For more information, call 681-1863 and ask about the INSIGHT study.


Marcel Tetel, who escaped Nazi-occupied France as a boy and later came to America to become one of the world's leading scholars of 16th century French literature and philosophy, died May 27 in Durham. He was 71.

A professor emeritus of Romance studies at Duke University, Tetel wrote path-breaking books and essays on Rabelais and Montaigne and helped bring modern attention to the works of long-neglected works of Marguerite de Navarre. He also promoted a wide range of scholarship and was a specialist in French and Italian Renaissance comparative studies.

"He was one of the three or four major figures of international renown in French Renaissance studies," said Lawrence Kritzman, Rosenwald Research Professor in the Arts and Sciences at Dartmouth College.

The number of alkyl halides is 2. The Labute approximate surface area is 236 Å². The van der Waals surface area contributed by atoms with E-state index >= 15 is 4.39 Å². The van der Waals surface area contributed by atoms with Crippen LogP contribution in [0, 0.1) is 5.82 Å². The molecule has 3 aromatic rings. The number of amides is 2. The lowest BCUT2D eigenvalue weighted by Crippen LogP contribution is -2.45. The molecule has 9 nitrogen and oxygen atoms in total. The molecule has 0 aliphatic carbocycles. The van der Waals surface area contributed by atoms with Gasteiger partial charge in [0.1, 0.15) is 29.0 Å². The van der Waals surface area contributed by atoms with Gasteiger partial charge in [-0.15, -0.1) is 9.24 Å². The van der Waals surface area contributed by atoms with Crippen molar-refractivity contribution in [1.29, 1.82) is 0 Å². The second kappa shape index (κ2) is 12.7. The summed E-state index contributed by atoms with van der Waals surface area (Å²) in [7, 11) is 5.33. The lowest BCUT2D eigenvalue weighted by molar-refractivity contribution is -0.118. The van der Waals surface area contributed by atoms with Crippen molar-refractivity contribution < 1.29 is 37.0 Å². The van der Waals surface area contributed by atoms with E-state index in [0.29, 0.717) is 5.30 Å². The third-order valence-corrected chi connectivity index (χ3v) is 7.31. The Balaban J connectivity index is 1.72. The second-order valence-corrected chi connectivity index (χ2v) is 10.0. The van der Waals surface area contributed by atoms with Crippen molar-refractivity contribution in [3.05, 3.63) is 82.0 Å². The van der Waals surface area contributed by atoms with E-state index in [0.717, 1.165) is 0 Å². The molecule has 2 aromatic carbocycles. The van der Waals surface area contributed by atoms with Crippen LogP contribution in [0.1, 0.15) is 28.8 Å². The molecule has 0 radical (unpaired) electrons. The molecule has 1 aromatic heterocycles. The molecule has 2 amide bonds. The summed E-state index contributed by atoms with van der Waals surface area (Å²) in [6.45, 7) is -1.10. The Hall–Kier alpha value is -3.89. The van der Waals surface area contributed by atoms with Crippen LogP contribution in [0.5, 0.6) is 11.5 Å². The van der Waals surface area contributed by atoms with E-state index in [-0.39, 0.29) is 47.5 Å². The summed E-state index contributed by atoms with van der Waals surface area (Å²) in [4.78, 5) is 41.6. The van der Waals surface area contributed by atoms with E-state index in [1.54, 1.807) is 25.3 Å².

Born in Paris in 1932, he was the son of two Polish Jews living in France. His father was sent to Auschwitz in early 1939, but he remained in Paris living with his mother. The two periodically went into hiding with neighbors after being tipped off by family members who served as tailors to German officers with information about when the periodic roundup of Jews would occur.

In 1943, his mother made plans to escape to southern France on a train, but the plans were changed late when an uncle suggested that the mother go alone and call for the son when she got away safely. Instead, the train was stopped and his mother was picked up and sent to Auschwitz as well. Both parents died at the concentration camp.

Shortly after, the French resistance provided Tetel with new ID papers, and he lived out the rest of the war with a family near La Rochelle.

In 1949, Tetel arrived in Chattanooga, Tenn., in a trip funded by Jewish relief funds.